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Materials Engineering of High-Performance Anodes as Layered Composites with Self-Assembled Conductive Networks

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journal contribution
posted on 08.05.2018 by Lehao Liu, Bong Gill Choi, Siu On Tung, Jing Lyu, Tiehu Li, Tingkai Zhao, Nicholas A. Kotov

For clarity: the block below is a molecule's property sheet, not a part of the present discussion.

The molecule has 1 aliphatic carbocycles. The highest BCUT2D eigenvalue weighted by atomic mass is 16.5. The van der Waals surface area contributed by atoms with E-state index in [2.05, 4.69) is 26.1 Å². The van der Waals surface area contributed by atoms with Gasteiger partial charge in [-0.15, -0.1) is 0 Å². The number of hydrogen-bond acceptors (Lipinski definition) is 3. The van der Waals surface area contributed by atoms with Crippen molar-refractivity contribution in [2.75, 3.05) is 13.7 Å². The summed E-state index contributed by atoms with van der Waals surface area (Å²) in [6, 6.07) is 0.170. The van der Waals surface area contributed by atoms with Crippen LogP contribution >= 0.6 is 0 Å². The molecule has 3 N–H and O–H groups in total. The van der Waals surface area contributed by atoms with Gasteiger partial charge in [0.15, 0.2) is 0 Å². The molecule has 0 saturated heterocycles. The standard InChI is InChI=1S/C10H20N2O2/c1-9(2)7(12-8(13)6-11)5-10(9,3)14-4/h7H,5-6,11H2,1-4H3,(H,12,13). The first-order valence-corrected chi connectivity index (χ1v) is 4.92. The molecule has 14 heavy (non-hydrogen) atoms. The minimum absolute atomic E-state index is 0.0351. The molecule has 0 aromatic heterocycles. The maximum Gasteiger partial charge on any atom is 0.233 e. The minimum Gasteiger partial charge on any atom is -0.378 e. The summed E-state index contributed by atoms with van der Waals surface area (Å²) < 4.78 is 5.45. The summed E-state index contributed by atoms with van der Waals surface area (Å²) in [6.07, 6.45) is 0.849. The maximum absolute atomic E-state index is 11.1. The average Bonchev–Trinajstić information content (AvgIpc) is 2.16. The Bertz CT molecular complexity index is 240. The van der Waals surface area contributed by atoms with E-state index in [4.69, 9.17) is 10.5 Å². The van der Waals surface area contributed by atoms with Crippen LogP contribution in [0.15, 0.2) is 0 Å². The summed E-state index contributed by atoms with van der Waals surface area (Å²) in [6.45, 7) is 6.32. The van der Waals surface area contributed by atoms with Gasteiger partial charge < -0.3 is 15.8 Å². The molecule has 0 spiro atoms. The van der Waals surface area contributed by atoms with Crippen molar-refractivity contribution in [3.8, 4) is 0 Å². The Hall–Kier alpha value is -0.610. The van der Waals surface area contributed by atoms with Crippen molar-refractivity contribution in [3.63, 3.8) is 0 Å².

The practical implementation of nanomaterials in high capacity batteries has been hindered by the large mechanical stresses during ion insertion/extraction processes that lead to the loss of physical integrity of the active layers. The challenge of combining the high ion storage capacity with resilience to deformations and efficient charge transport is common for nearly all battery technologies. Layer-by-layer (LBL/LbL) engineered nanocomposites are able to mitigate structural design challenges for materials requiring the combination of contrarian properties. Herein, we show that materials engineering capabilities of LBL augmented by self-organization of nanoparticles (NPs) can be exploited for constructing multiscale composites for high capacity lithium ion anodes that mitigate the contrarian nature of three central parameters most relevant for advanced batteries: large intercalation capacity, high conductance, and robust mechanics. The LBL multilayers were made from three function-determining components, namely polyurethane (PU), copper nanoscale particles, and silicon mesoscale particles responsible for the high nanoscale toughness, efficient electron transport, and high lithium storage capacity, respectively. The nanocomposite anodes optimized in respect to the layer sequence and composition exhibited capacities as high as 1284 and 687 mAh/g at the first and 300th cycle, respectively, with a fading rate of 0.15% per cycle. Average Coulombic efficiencies were as high as 99.099.4% for 300 cycles at 1.0 C rate (4000 mA/g). Self-organization of copper NPs into three-dimensional (3D) networks with lattice-to-lattice connectivity taking place during LBL assembly enabled high electron transport efficiency responsible for high battery performance of these Si-based anodes. This study paves the way to finding a method for resolution of the general property conflict for materials utilized in for energy technologies.